It seems to me that most times a joinery plane descriptor such as "moving fillister" is used, it is used in conjunction of the task it is performing–the cut it is making. That is a built-in explanation. At least enough for people to hunt down further information.

    As for "block plane"? If someone is so new to woodworking that this term isn’t sufficient to describe what the plane is, it takes but a minute or two to find out. What the person is going to find, if they take the time, is likely the Stanley designation of block plane. This is a plane that really didn’t exist in the size and configuration that we commonly use the term before metal planes came into being.

    My farthing for the day, for what it’s worth.

  • Jim Paulson

    Thanks Chris for the insights on the planes and the background on names. I have to admit that the difference between a "long plane" and "joiner plane", seem almost insignificant to me. If nothing else your article helped me to discover that I have both types according to length, 26 inches versus 28. Truth be told, I find my No. 7 Bailey ("try plane")at 21-22 inches plenty good for creating edge joints as well as for truing surfaces.


  • Greg

    The names you assign to bench planes above really decribe the operation that they are currently being used for, and not the plane itself. A 22" plane could – for example – be used for roughing (a "fore" plane), truing a surface ("trying"), truing an edge ("jointing") or even producing a finished surface ("smoothing"). So these don’t precisely identify the plane either.

    I think of a "block plane" as being any bevel-up plane, including the longer planes now available – they’re still block planes in my mind. On the other hand, the tiny #101, #102 etc (how do we not use Stanley’s numbers here) are NOT block planes because they are bevel-down. Maybe what we generally understand a "block plane" could be re-designated a "one-hand" plane? I think "trim plane" is also quite appropriate.

    I partially agree with the "I don’t speak Stanley" argument, especially when it comes to the more unusual offerings such as #141 or #14 (that’s a Stanley "in" joke, just in case you don’t). But considering that the same or similar numbering schemes were used by many other manufacturers for the common bench planes, any hand tool woodworker worthy of the title should know at least what we mean by #3 – #7, and maybe also #9 1/2 and 60 1/2".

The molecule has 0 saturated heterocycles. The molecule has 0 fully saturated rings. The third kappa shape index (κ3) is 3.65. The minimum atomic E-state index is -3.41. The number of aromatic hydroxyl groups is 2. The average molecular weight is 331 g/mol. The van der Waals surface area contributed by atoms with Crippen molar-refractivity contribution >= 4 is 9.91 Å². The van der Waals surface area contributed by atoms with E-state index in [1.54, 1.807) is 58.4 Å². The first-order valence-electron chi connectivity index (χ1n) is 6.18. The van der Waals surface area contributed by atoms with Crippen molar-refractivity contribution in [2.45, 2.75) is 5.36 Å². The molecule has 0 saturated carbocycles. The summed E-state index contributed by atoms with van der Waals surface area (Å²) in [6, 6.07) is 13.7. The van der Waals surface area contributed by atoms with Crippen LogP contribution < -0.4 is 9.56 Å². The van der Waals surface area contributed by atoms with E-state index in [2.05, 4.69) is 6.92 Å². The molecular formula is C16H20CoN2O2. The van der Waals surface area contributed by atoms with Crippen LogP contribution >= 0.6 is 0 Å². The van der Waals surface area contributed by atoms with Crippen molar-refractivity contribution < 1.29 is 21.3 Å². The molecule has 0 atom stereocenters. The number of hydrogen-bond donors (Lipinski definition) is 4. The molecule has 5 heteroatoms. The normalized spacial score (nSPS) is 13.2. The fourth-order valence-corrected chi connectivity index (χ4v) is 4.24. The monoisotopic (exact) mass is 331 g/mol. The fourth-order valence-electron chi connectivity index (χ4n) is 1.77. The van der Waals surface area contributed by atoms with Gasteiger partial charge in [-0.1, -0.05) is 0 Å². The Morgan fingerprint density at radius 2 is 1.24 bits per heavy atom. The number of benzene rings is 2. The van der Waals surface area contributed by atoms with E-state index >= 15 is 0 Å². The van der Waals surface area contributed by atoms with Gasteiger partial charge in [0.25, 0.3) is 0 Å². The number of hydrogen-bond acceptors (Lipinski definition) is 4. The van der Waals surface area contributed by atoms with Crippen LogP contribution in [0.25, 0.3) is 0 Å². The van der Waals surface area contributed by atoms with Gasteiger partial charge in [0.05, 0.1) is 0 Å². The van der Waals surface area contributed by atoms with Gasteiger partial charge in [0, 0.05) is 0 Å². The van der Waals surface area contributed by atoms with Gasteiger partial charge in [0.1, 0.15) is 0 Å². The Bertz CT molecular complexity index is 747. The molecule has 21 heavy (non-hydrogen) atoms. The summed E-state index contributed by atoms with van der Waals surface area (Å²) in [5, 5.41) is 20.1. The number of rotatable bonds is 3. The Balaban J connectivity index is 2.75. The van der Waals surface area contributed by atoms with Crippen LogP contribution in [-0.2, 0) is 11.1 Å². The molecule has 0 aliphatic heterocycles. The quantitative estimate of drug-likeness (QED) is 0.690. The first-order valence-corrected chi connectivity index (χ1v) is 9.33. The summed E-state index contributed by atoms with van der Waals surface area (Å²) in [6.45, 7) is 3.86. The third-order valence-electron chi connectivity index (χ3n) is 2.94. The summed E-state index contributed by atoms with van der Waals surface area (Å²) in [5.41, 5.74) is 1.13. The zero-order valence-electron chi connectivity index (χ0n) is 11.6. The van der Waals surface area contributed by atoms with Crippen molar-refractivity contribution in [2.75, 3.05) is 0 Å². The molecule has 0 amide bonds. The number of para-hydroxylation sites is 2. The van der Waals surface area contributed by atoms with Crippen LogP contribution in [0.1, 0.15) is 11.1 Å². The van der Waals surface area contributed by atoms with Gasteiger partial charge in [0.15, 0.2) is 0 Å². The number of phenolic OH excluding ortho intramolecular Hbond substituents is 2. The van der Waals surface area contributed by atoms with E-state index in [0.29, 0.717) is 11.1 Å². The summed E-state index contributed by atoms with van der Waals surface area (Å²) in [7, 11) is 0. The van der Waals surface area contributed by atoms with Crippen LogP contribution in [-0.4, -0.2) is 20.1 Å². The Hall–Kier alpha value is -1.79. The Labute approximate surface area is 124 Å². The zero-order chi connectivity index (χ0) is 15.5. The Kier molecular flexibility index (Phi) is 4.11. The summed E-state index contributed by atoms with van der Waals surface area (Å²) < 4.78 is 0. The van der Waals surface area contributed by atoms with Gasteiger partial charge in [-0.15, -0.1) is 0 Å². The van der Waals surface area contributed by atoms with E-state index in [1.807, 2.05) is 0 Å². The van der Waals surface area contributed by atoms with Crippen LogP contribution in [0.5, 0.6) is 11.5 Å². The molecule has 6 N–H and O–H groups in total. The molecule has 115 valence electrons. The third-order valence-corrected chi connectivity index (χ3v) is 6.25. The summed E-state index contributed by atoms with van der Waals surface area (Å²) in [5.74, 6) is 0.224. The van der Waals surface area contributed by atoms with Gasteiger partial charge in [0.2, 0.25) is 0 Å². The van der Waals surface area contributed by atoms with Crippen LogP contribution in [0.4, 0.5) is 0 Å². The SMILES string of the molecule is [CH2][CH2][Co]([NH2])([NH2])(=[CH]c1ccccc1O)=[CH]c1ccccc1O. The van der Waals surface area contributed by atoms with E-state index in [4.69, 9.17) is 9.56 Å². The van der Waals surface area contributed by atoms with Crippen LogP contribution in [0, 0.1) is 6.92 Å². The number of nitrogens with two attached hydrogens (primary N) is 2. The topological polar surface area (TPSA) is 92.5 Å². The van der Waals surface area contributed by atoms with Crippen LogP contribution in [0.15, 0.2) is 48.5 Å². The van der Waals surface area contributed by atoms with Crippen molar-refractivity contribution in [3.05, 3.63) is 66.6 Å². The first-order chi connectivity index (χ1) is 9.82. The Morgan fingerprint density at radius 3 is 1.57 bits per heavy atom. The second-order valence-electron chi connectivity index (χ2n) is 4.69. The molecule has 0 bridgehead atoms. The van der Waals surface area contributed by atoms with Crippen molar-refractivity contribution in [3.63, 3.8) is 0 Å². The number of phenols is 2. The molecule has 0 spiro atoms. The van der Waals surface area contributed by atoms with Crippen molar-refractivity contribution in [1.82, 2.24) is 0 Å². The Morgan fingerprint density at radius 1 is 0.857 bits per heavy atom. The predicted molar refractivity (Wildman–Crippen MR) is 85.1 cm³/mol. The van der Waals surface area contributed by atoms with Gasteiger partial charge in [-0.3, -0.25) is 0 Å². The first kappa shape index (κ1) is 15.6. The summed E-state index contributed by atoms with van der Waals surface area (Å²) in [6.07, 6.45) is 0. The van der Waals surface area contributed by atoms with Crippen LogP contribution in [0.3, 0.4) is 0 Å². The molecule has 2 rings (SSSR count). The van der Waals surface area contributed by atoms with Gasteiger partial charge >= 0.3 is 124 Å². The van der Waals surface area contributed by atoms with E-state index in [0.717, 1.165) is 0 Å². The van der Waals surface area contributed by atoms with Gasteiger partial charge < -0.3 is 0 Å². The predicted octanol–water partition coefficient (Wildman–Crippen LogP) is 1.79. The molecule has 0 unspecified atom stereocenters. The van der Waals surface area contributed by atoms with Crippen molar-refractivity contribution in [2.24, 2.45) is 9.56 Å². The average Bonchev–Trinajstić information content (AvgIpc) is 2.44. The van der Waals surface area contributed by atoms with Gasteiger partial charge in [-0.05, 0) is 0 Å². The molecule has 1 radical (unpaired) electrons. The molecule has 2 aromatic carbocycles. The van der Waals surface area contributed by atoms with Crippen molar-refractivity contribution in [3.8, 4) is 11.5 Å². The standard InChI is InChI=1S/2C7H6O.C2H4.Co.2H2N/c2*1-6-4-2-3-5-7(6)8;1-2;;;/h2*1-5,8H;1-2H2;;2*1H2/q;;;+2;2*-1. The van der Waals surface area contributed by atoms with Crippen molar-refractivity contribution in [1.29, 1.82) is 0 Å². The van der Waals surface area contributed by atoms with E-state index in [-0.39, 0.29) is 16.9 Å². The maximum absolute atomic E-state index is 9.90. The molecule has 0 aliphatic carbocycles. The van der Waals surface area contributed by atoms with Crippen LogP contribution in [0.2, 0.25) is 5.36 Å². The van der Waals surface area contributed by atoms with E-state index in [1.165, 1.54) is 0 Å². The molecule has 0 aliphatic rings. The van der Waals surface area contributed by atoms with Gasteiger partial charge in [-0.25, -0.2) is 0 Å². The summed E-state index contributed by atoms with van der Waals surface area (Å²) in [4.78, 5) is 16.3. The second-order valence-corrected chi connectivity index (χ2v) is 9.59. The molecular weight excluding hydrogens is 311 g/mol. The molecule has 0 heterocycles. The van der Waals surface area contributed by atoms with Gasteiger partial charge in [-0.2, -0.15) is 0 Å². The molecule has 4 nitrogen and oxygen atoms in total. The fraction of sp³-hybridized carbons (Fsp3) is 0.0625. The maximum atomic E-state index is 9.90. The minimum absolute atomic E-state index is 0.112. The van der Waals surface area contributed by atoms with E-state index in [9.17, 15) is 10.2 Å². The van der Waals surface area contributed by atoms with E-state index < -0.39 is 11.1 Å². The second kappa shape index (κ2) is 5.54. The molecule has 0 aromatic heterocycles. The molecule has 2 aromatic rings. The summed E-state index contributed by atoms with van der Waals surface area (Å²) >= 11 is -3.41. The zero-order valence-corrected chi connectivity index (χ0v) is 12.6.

• Christopher Schwarz


    I am sticking with traditional names. I’m just picking traditional names that reflect function.

    So I’m with you. I’d hate to see Kinko’s get the naming rights to block planes…


  • Jeremy Kriewaldt

    As Julliet said:
    "What’s in a name? That which we call a rose
    By any other name would smell as sweet."

    Woodwork is full of strange, sometimes overlapping, sometimes inconsistent, names. Let’s revel in this and the history that got us here, but to try to achieve a new and accepted nomenclature for tools is an errand destined for failure – at best we may have another set of synonyms for tools with already enough names!

  • Danny Guegueirre

    In reguards to the try plane, I wonder if that’s the origin of the phrase "tried and true".

    Danny G Toronto

  • Sean

    When I was young, there was a small corner store in our neighborhood that still operated in the way shops did before the advent of large grocery stores. Two brothers, Ara and Jimmy ran the place. Ara was the butcher. He had giant butcher block (presumably maple) table in the back he did all his cleavering and chopping on. It had stout legs and and a top that seemed to be like 18" thick. While I don’t remember seeing him use a plane to dress that top, I could easily imagine that it needed to be renewed from time to time to remove the worst of the blood and cuts. Being all end grain, I can imagine a block plane perhaps being useful to sort of scrub the top once or twice a week? In short, could the ability of block planes to deal with end grain – most often encountered in butcher blocks – have contributed to its name?

  • Mike Siemsen

    The German name for a Recorder (whistle type wooden flute) is blockflote. Short pieces of wood are still called blocks. Maybe the "block" refers to the block of wood it was made from, like a glue block. "Wolfrick,Cut a block off of that billet so I can make a small plane". Maybe it was just the plane used to hold the door open during deliveries.